Houston festival celebrates ‘universal language’ of Frida Kahlo’s art
Frida Kahlo is arguably one of the most influential and iconic artists of the 20th century, and her legacy continues to inspire people today. Houston artist Lizbeth Ortiz recognized this, and in 2005, started the Frida Festival to celebrate Kahlo’s birthday on July 6. Over the years, the festival has grown, drawing in over 30,000 people between 2018 and 2021.
The festival is not just a celebration of Kahlo’s life and artwork but is also an opportunity for emerging artists and students to showcase their work. The festival engages young artists to create pieces influenced by Kahlo, and their artwork is auctioned off. This year, even a 6-year-old participated, and her piece sold for $350 to a collector in Florida.
The festival is organized by Ortiz, who is originally from Mexico City and moved to Texas with her family when she was two years old. The event is free and takes place at MECA, 1900 Kane Street, with The Alley Theater as its creative sponsor for the first time this year.
The festival attracts visitors from different backgrounds, and many come dressed in Kahlo’s signature style. Her trademark look of full skirts, embroidered blouses, flower headdresses, and thick, bushy unibrows is an icon of her individuality and strength.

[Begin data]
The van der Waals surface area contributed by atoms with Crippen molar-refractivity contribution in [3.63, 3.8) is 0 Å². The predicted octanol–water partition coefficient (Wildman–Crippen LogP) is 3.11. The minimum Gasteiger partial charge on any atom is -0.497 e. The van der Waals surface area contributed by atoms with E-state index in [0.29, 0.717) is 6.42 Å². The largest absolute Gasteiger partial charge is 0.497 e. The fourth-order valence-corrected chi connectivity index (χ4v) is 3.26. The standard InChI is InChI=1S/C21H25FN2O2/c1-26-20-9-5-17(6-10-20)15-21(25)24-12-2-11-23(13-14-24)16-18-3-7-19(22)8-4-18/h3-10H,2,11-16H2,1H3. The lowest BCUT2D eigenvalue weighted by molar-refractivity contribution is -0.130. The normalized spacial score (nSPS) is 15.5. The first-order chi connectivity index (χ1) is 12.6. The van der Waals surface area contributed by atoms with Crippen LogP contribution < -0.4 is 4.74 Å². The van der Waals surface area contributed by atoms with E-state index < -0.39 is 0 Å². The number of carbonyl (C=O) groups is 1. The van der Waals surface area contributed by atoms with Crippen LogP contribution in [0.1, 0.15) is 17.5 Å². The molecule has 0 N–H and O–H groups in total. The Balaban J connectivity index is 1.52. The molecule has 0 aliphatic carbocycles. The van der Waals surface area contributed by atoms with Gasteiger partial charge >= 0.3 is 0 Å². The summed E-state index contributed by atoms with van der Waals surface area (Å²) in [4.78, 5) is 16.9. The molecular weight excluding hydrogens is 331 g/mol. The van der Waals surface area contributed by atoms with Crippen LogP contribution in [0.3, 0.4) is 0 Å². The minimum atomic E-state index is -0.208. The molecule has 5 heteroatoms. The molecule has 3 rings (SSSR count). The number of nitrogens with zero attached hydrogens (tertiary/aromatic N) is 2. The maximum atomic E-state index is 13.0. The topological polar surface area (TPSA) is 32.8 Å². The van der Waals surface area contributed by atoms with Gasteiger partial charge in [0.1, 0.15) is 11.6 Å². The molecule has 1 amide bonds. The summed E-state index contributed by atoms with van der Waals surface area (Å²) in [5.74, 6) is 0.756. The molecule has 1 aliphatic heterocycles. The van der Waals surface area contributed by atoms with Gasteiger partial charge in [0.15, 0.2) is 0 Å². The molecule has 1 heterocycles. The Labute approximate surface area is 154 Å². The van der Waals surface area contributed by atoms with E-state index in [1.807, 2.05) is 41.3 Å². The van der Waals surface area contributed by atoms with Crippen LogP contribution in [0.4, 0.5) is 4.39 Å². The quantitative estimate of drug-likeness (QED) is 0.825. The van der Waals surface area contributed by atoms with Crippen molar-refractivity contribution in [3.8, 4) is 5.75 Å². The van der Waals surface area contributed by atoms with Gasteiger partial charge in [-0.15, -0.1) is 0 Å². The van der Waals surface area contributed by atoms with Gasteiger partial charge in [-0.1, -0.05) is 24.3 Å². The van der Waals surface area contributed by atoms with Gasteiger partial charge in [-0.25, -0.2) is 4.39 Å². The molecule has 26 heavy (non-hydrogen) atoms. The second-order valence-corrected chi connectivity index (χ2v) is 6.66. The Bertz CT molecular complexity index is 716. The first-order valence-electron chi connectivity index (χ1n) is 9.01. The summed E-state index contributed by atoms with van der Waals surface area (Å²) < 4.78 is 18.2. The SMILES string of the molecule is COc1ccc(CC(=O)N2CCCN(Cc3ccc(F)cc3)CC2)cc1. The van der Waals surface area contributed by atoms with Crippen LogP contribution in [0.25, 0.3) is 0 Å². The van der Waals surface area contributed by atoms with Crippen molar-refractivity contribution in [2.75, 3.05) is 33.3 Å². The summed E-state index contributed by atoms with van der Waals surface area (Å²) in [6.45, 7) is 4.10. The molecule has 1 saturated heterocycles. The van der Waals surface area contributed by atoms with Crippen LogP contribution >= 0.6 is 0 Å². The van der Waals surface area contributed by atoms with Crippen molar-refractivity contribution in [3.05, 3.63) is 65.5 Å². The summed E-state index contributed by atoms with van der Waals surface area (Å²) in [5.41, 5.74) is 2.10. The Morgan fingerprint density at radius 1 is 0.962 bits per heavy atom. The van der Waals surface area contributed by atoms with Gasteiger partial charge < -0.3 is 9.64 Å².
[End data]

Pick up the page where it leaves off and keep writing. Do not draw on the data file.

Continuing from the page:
Kahlo’s diary is another testament to her passion and journey as a Mexican artist, feminist, and wife of muralist Diego Rivera. It’s mostly written in Spanish, making it a perfect tool to sharpen language comprehension skills. It’s also a source of inspiration for many, including artists, creatives, and feminists.
Frida Kahlo’s influence on the mainstream culture is also visible in the proliferation of merchandise featuring her image. From T-shirts to tote bags, there are plenty of ways to show appreciation for her. Even Beyoncé dressed up as Kahlo for an arty Halloween party in 2014. But with the Frida Festival, Ortiz is determined to keep Kahlo’s legacy alive in the local art community.
– Frida Kahlo’s work is known for its vibrant colors and bold symbols that represent her experiences and emotions.
– Some of Kahlo’s most famous works include The Two Fridas, Self-Portrait with Thorn Necklace and Hummingbird, and What the Water Gave Me.
– Kahlo’s artwork often explored themes around identity, gender, and physical suffering.
– The Frida Festival in Houston celebrates Frida Kahlo’s life and artwork, engaging emerging artists and students to create work influenced by her.
– Kahlo’s legacy continues to inspire people today, and her diary is a great resource for sharpening language skills and gaining inspiration.
– Kahlo’s trademark look is an icon of her individuality and strength, and she continues to have a significant influence on mainstream culture.
In conclusion, the Frida Festival is a celebration of Frida Kahlo’s life, art, and legacy, and it’s a great opportunity to appreciate art, culture, and creativity. The festival attracts visitors from all over, and the artwork created by young artists shows that Kahlo’s influence will continue to inspire future generations.